Observe your Gram stained bacterial smears in the microscope using the immersion oil lens taking great care not to damage the microscope. Read the Appendix and ask advice from your Tutor on how to use the oil immersion lens. After use, carefully wipe oil immersion lens objective with lint free paper.

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Record bacteria colour (pink-red or purple violet) and microscopic shape (coccus or bacilli) for each of your Gram stained smears

TABLE IV. Separation of S. aureus & E. coli from a mixed culture



Bacterial species

Gram staining

Bacteria colour Microscopic shape




Gram positive





Gram negative



What is the cellular basis for the Gram staining technique? Illustrate your answer with a diagram.

The bacteria that is gram positive has a cell wall that is dense 20-80 nm thick, this is 60-90% peptidoglycan. It has frequent interconnecting layers of peptidoglycan. Also in the cell wall are teichoic acids, which go throughout the cell wall and are comprised of phosphates, sugar alcohol ribitol and polymers of glycerol. A few have a lipid attached. The external surface of the peptidoglycan has proteins, which vary with species of the bacteria. Whereas gram negative cell walls only contain 10-20% peptidoglycan and is surrounded by a outer membrane,

In gram-positive bacteria the crystal violet and iodine combine to form a large molecule that precipitates away from the cell. The alcohol mixture causes dehydration of the peptidoglycan consequently decreasing the space between the cell wall to entrap the crystal violet complex inside the cell. Whereas in gram-negative bacteria the alcohol mixture dissolves the lipid outer membrane of the cell wall and damages the membrane on which the peptidoglycan in attached and the cell is decolourised.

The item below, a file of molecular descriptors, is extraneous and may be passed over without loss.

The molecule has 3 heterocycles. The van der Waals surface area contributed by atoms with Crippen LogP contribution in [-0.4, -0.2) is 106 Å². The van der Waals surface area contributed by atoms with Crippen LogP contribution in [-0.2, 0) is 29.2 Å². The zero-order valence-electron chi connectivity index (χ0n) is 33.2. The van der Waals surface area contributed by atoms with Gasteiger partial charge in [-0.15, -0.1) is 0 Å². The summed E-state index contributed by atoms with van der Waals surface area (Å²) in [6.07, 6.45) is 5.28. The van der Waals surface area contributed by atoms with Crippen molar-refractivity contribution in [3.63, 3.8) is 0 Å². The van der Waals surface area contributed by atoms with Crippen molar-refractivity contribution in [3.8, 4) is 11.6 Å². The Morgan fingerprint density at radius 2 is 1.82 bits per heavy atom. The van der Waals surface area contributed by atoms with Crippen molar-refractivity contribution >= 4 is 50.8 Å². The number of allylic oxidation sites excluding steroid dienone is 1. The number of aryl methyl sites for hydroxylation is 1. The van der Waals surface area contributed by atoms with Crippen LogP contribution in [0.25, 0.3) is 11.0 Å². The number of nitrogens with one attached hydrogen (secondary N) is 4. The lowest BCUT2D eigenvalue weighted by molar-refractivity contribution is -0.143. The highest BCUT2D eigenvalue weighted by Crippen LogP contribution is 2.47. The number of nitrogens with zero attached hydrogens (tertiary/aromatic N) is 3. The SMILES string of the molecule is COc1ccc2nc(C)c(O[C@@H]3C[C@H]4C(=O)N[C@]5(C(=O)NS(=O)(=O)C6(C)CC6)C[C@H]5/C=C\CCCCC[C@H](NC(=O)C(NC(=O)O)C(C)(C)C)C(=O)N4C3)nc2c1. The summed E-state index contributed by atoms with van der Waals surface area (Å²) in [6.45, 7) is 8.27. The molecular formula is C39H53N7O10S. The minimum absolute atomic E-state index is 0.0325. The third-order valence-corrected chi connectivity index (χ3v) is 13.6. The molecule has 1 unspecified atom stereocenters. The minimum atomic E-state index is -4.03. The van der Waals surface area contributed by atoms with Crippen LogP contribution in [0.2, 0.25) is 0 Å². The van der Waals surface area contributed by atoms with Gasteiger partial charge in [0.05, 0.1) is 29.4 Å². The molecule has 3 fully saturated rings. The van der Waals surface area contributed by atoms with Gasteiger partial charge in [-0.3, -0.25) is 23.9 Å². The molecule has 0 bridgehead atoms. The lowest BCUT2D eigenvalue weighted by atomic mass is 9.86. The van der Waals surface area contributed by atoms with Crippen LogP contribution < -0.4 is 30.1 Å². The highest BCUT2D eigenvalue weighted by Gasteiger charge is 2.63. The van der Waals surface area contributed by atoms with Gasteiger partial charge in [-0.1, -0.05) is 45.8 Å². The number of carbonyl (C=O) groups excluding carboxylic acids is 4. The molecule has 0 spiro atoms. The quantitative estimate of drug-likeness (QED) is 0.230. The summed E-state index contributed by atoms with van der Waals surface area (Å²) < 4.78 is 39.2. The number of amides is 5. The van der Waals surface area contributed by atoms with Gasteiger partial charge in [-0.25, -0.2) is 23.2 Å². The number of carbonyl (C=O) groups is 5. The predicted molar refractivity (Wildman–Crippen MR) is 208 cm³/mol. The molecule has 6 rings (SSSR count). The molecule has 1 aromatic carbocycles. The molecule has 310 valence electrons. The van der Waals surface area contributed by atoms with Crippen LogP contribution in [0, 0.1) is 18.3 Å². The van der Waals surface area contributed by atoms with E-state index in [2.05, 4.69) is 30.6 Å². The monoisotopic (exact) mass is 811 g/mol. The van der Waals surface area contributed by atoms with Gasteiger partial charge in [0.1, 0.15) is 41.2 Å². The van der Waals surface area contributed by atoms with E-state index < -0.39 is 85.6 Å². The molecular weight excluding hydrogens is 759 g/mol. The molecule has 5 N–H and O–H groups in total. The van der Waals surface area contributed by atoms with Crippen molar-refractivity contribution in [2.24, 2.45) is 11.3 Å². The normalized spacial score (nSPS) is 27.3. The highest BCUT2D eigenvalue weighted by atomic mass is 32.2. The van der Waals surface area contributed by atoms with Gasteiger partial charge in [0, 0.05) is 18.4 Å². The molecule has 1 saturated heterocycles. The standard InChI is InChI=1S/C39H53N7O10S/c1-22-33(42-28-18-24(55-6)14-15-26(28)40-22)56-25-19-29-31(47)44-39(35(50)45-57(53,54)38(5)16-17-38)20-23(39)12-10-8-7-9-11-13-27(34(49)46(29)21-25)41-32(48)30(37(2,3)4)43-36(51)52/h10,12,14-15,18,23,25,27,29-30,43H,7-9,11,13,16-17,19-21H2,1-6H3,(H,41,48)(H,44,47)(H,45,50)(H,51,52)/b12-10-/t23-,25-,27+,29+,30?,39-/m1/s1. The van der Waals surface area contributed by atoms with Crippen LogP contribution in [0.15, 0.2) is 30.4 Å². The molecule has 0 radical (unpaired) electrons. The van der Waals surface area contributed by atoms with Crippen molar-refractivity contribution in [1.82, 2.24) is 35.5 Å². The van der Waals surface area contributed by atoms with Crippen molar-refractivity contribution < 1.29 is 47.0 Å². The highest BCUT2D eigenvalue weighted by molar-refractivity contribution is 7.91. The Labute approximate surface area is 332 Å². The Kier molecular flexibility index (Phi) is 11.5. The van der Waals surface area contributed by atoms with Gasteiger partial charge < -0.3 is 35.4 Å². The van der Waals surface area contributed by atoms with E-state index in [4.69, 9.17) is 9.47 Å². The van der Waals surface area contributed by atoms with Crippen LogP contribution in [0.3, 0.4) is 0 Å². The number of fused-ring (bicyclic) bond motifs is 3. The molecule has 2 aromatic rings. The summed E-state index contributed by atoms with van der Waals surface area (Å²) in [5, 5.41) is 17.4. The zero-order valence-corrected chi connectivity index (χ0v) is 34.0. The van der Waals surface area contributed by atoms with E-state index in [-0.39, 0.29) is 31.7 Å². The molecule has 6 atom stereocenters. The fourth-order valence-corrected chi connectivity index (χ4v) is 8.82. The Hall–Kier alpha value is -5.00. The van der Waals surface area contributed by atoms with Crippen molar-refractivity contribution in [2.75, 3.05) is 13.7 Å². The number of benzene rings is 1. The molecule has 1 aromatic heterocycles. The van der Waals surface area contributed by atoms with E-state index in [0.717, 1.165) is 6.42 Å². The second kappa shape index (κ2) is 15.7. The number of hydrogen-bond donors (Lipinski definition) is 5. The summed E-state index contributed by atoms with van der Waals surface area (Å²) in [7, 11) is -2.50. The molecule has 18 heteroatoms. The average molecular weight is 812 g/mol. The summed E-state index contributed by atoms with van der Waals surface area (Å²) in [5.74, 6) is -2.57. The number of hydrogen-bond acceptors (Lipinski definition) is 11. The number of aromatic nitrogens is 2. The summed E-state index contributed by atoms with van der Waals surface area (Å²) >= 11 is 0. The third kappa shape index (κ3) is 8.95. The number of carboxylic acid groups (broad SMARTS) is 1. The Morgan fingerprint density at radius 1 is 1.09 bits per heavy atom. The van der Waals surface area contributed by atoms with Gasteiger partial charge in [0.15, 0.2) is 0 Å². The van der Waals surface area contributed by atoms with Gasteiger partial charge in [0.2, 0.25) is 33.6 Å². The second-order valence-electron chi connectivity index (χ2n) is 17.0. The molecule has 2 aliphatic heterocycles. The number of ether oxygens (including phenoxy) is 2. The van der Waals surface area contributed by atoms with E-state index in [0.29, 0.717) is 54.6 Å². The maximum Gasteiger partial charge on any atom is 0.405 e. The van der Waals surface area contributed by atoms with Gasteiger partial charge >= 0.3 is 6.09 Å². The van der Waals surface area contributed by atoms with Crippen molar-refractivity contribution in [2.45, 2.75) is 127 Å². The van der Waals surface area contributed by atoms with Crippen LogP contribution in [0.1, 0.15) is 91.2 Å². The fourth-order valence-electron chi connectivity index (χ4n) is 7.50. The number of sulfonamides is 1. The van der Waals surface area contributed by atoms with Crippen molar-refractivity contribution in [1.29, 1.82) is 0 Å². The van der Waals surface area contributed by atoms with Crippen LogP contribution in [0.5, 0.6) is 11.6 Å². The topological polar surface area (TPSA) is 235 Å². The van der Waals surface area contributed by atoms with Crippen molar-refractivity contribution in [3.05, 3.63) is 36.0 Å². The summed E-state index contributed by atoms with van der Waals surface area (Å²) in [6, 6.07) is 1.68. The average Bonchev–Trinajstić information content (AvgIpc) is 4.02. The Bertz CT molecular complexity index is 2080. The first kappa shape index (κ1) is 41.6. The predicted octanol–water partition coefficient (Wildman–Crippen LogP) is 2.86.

You used and/or observed a number of stained bacterial smears during Practical 1 and were advised to find out about the taxonomy, biology and importance of each of the microorganisms observed.

Use the Table below to record the most important features of bacteria species observed.

TABLE V. Importance of bacteria species observed using compound microscope

Escherichia coli

Bacillus, gram -ve

Synthesizes vitamin K for the liver

Staphylococcus aureus

Cocci, gram +ve

Found in nose and on skin, capable of producing staphyloxanthin

Alcaligenes faecalis

Bacillus, gram -ve strand

Converts most pathogenic forms of arsenic and arsenite to a less dangerous form, it is found in soil and water, also in respiratory tracts of people with cystic fibrosis.

Proteus vulgaris

Bacillus, gram -ve,

Ferment sugars in anaerobic conditions. Degrades urea to ammonia. Inhabits the intestinal tracts of humans and animals.

Salmonella typhi

Cocci, gram -ve, flagellated. Pathogen of Typhoid fever. Found in humans chickens and cattle

Vibrio sp

Bacillus, gram-ve

Produces antibacterial substances,

Rhizobium leguminosamus

Cocci, blue/green

Fix nitrogen in root nodules of legumes. Found in soil.

Bacillus megaterium

Bacillus, gram -ve, compact

Found in soil, found in chains where the cells are joined together by polysaccharides on the cell walls. Can survive extreme weather conditions. Produces penicillin amidase, which is needed for making penicillin. It produces enzymes for modifying corticosteroids.

Nostoc sp.

Bacillus, green stranded

Cynobacteria. Found in salted waters, photosynthetic.

Oscillatoria sp.

Bacillus, green stranded.

Filamentous Cynobacteria. Reproduces by fragmentation. Photosynthetic.